If you run out of music stands, a lectern will do!
I suppose that's why I lean towards
melody and harmony (aka, 'chord porn'), because those elements, for me at least, are the most satisfying to both hear and perform. The other 9 pieces that were presented in this session came in various degrees of completion. We had some that were nearer to my stage of completion (maybe about 2-3minutes of music for example), and some were, there was just one page, consisting of a few bars of music. Shiuan Chung's piece consisted of one page of graphic notation, which contained only a few bars for the singers to perform. A really interesting concept to listen to, with some fascinating vocal sounds created - however, I do wonder, after hearing him talk about the piece, whether this might be a bit ambitious to get finished in this short space of time! Two pieces that stuck out for me as really enjoyable (at least at this stage), were Barry Sharp's piece "Blackend Eyes", in which he makes amazing use of chromatic movement and overtone singing (something I've started exploring myself), and Michael Fairbairn's "I will come to you". Michael's piece in particular was just stunningly beautiful (even with only the two pages he has so far), and features an amazing low Db by the Basses - absolute chord porn of the highest esteem - Michael, I salute you!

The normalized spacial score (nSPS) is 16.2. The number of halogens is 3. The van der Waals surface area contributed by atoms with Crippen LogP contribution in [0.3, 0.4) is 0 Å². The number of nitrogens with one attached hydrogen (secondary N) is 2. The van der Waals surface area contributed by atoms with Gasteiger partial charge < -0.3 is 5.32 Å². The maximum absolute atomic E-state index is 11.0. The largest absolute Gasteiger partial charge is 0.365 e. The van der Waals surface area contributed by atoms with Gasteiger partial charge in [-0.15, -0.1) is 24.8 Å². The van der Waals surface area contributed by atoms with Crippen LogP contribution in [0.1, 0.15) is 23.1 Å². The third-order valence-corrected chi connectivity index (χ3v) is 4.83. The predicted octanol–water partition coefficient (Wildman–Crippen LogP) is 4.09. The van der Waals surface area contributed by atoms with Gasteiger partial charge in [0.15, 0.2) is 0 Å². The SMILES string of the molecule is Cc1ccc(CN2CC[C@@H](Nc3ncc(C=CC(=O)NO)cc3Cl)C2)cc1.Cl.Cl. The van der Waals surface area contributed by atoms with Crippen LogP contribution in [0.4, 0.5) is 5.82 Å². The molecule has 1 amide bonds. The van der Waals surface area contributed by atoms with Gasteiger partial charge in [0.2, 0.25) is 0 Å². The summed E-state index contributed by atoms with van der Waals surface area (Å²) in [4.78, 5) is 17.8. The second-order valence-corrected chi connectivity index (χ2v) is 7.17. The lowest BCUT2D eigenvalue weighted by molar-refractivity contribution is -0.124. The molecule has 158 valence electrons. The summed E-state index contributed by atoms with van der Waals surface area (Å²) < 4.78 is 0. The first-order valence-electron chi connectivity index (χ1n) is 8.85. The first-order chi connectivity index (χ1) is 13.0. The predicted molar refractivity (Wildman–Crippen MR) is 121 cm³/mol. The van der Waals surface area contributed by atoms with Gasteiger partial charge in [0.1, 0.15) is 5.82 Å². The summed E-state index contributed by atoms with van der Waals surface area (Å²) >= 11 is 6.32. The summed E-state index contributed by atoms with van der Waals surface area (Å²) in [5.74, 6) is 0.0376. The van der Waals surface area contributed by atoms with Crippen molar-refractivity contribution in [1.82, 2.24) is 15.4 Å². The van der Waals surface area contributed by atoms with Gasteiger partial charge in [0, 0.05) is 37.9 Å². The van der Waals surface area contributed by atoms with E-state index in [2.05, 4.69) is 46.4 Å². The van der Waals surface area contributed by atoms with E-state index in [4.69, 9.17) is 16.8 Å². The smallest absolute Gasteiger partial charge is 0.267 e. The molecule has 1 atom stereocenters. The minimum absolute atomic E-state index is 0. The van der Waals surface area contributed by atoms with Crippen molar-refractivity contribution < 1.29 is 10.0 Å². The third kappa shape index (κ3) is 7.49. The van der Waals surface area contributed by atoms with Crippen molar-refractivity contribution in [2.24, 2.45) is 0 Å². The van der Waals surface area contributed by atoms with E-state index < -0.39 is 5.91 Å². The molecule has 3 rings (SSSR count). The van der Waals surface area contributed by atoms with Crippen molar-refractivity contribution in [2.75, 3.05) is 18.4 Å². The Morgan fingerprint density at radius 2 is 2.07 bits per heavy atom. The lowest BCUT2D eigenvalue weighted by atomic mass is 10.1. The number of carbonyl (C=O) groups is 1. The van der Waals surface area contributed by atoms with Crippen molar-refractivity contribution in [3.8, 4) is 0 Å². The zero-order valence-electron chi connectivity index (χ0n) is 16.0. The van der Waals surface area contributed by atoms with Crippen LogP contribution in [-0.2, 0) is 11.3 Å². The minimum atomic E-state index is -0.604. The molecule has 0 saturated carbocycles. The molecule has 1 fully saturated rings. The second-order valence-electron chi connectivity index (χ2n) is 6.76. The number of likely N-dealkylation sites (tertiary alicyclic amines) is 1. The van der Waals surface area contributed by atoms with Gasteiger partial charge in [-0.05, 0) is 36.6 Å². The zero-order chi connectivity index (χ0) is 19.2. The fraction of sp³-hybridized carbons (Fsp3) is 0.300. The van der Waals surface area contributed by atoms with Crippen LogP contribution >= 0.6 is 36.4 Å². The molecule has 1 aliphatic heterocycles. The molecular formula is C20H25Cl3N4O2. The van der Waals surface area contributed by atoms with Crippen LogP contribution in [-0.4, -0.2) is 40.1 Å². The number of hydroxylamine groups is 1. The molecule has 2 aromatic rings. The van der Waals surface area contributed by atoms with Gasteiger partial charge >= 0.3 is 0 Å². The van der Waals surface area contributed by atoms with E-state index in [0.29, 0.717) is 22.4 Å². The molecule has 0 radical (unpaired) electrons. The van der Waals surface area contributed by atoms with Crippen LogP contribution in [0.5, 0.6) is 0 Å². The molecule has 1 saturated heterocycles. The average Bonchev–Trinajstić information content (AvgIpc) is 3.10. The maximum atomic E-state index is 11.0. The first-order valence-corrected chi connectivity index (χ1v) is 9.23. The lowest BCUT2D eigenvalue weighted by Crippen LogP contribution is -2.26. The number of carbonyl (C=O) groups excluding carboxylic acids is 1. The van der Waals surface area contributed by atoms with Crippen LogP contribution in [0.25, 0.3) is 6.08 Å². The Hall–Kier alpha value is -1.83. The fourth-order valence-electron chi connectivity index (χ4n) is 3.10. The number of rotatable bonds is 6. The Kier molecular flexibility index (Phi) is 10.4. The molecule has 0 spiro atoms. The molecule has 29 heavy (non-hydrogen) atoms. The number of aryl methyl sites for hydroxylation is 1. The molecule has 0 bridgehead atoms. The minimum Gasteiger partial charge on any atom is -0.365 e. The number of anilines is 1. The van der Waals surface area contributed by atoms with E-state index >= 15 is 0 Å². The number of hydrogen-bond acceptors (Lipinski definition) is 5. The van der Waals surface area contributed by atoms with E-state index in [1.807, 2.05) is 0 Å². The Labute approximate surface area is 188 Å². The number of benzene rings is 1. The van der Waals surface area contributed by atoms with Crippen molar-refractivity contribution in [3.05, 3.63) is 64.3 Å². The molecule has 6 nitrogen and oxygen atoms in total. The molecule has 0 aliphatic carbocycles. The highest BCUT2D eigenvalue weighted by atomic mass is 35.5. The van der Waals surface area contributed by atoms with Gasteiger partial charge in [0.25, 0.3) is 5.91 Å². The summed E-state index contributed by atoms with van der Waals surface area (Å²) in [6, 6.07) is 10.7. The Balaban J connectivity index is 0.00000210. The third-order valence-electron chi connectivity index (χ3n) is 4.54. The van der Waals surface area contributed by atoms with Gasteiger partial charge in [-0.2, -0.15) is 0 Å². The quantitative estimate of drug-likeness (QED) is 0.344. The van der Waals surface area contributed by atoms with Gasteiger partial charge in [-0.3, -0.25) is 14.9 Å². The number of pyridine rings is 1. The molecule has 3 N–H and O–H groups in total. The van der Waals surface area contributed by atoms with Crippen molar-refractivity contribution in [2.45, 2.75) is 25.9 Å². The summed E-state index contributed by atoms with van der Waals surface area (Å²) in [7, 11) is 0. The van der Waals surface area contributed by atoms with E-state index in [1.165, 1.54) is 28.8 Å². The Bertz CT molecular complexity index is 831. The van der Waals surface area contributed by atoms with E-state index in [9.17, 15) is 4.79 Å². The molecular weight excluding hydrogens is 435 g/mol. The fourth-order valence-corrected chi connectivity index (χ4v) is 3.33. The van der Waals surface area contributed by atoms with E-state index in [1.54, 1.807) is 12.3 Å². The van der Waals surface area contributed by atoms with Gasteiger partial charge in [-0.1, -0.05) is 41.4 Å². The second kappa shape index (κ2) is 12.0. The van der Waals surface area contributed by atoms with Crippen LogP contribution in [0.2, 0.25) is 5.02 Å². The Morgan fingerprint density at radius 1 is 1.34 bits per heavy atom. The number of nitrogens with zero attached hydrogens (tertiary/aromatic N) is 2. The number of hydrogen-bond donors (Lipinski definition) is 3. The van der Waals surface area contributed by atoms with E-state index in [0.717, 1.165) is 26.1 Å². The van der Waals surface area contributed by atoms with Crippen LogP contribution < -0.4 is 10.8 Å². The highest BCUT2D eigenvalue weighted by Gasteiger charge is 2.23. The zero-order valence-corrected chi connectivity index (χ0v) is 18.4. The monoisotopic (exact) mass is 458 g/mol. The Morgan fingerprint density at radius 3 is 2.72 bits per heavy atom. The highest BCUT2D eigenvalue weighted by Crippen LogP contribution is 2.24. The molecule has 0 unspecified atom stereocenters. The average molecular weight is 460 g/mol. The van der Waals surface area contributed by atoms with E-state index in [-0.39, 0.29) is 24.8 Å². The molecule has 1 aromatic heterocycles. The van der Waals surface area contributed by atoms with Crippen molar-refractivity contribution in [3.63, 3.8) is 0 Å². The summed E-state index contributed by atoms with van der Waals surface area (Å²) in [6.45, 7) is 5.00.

Now that we're settled into the forum, the social aspect of it all is starting to develop more. I myself had a great time frequenting Molly's Irish Bar with Peter Dayton between our one-to-ones and dinnertime, a drink at Sotto Santi with a few more of the composers, and then finally a late night chill out with some of the Princeton Singers in one of their room suites after an invite from one of the tenors. It's great that, like Charlotte New Music Festival last year, the performers are rooming with us composers. What this does is essentially breakdown the barrier of 'us' and 'them', and creates a better sense of a personal-professional relationship. And also, these guys are really nice, funny, friendly people who have an immense stash of scotch - what's not to like! All in all, a supremely successful day! Time is plowing on with this forum, and there's still lots to do! Best get cracking!

Corey Hable and myself, taking the time to enjoy the Pennsylvanian sunshine